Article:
Activision has a strong holiday lineup, but one of their biggest titles this holiday is Call of Duty 2. The game was recently released on the PC and will soon be heading to the Xbox 360. To get a better grasp on the highly anticipated next generation shooter, we spoke with Designer Steve Fukuda about the call of duty.
Call of Duty was a huge success. What's being improved upon to make the sequel an even better installment?
Call of Duty 2's goal has always been to immerse players in the most intense battles of World War II, and make them feel as though they are truly under fire. This time around, not only are the missions much larger than in the original game, some of the missions also present the player with more pathways to complete their objectives, while still keeping that sense of cinematic intensity throughout.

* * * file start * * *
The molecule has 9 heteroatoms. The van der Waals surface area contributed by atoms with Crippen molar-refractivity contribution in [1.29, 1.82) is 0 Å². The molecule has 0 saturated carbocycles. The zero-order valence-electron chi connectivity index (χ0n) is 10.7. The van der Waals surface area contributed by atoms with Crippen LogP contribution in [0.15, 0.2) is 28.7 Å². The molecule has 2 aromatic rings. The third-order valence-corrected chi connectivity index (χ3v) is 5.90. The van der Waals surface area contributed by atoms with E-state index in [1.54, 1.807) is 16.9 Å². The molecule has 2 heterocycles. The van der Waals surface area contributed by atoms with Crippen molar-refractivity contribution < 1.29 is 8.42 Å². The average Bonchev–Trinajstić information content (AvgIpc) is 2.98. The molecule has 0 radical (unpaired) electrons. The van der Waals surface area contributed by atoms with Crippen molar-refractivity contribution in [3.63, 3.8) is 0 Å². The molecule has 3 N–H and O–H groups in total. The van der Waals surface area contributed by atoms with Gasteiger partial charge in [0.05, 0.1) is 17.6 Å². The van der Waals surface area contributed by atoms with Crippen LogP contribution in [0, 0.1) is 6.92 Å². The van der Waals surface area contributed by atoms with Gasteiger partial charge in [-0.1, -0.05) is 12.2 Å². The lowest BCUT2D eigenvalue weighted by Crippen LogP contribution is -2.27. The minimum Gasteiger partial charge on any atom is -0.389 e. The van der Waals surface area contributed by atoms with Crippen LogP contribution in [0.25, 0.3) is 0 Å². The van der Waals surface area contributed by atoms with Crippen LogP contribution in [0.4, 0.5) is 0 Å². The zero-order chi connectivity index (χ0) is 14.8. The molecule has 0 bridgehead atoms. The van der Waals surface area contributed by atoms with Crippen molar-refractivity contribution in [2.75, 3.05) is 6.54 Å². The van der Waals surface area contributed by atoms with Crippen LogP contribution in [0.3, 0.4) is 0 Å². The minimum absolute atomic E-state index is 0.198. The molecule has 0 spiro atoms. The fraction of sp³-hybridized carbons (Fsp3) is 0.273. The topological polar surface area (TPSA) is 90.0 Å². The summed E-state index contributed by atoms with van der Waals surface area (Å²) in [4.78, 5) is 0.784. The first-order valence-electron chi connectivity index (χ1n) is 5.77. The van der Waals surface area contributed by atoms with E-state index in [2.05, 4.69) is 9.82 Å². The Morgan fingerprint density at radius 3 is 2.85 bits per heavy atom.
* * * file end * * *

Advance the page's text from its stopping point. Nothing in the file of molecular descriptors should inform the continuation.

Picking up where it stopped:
Early on, our military advisors pointed out a missing aspect of most squad-based military games: soldiers were unrealistically silent. We felt the incorporation of a well thought-out Battle Chatter system driven by comprehensive AI to be the solution, with each soldier vocally reacting to situations from their own perspective. The result, we believe, is a much more authentic and immersive battlefield experience -- much more true to life and compelling.
Another major improvement is our brand-new graphics engine -- we've been able to take advantage of a variety of new features: normal and specular maps for enhanced surface relief and details in the world, heat shimmer effects, feathered volumetric smoke, screen blur, and soft shadows.
What kind of research goes into a Call of Duty game?